For example, my friend and I booked a jungle tour in Rurrenabaque, Bolivia. The tour picked us up late that morning to take us to their office, then took forever to prepare the gear to get going. Once we arrived in the jungle, we were served lunch at the camp, then we relaxed for a bit - well, the Bolivian guides and staff were relaxed and joking around, while we were ready to get going. When we finally got going, we arrived to our final camping spot quite late, and didn't have time to squeeze in other scheduled activities.

We were quite ticked off (not only due to the fact we got sick from the lunch) because the staff were taking their time every step of the way. This happened in a few other tours as well.
Our very friendly homestay host on Lake Titicaca
Bolivia is not the only country where informality happens - there is a general divide between countries with strong economies, and those without. And between countries in cold climates, and those in hot. This of course is a general observation, and I'm sure there are exceptions.

Why is this the case? Because strong economies both thrive on and demand efficiency and certainty.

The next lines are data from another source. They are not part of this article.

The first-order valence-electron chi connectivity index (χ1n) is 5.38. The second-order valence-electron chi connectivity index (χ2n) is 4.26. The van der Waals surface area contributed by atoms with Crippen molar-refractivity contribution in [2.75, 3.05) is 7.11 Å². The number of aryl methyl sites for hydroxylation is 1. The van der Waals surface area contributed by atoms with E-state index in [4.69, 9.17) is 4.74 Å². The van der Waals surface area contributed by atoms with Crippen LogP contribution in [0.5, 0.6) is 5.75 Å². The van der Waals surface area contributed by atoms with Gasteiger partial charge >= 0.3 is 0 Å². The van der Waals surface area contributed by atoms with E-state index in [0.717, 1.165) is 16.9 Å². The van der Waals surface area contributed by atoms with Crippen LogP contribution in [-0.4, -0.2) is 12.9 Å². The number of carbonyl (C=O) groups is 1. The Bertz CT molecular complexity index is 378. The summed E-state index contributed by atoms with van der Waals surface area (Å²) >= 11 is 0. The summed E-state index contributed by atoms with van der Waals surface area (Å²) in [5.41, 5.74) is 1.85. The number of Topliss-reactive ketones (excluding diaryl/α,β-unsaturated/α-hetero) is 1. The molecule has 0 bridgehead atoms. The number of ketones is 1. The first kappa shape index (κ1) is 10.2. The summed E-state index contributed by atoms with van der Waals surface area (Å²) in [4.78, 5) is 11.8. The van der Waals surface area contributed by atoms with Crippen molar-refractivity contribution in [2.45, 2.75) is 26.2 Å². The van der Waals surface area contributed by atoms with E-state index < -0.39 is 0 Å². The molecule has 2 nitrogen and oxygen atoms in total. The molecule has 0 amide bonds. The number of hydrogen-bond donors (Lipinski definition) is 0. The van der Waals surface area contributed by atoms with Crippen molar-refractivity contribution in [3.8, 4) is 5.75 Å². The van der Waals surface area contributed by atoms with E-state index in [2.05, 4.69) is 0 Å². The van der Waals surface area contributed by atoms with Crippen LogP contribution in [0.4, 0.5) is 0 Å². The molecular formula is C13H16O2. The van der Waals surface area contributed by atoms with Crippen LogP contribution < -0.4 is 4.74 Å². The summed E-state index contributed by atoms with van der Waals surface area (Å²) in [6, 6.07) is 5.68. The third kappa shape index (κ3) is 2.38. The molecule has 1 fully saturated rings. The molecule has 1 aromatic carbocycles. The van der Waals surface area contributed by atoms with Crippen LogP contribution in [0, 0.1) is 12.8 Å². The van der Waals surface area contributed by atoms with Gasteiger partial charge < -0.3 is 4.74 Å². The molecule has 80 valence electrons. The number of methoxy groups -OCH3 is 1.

For example, in Canada, businesses rely on efficiency and certainty to keep their shelves stocked and maximize profits. With the economy as a base priority, we've developed into a society where we pay good money in exchange for a strong expectation of results and timeliness.

In Bolivia, people pay less money for the same things, and manage their expectations accordingly. As I elaborated in my previous blog, Bolivian local buses operate much more informally than in Canada. There is no set bus schedule - and there are no set stops - you can literally get on and off wherever you want.

As long as there is a bus, of course.
Local bus in Sucre, Bolivia

Micro-buses connecting regional villages don't even leave the station until they have enough passengers to fill the vehicle. Hanga and I once had to go from Sucre to a small village to start a 2-day trek. There was no set departure time for this bus, so we just showed up to the station, a dusty outdoor lot, early in the morning. We had to wait nearly 2 hours for the bus to fill up before we could leave.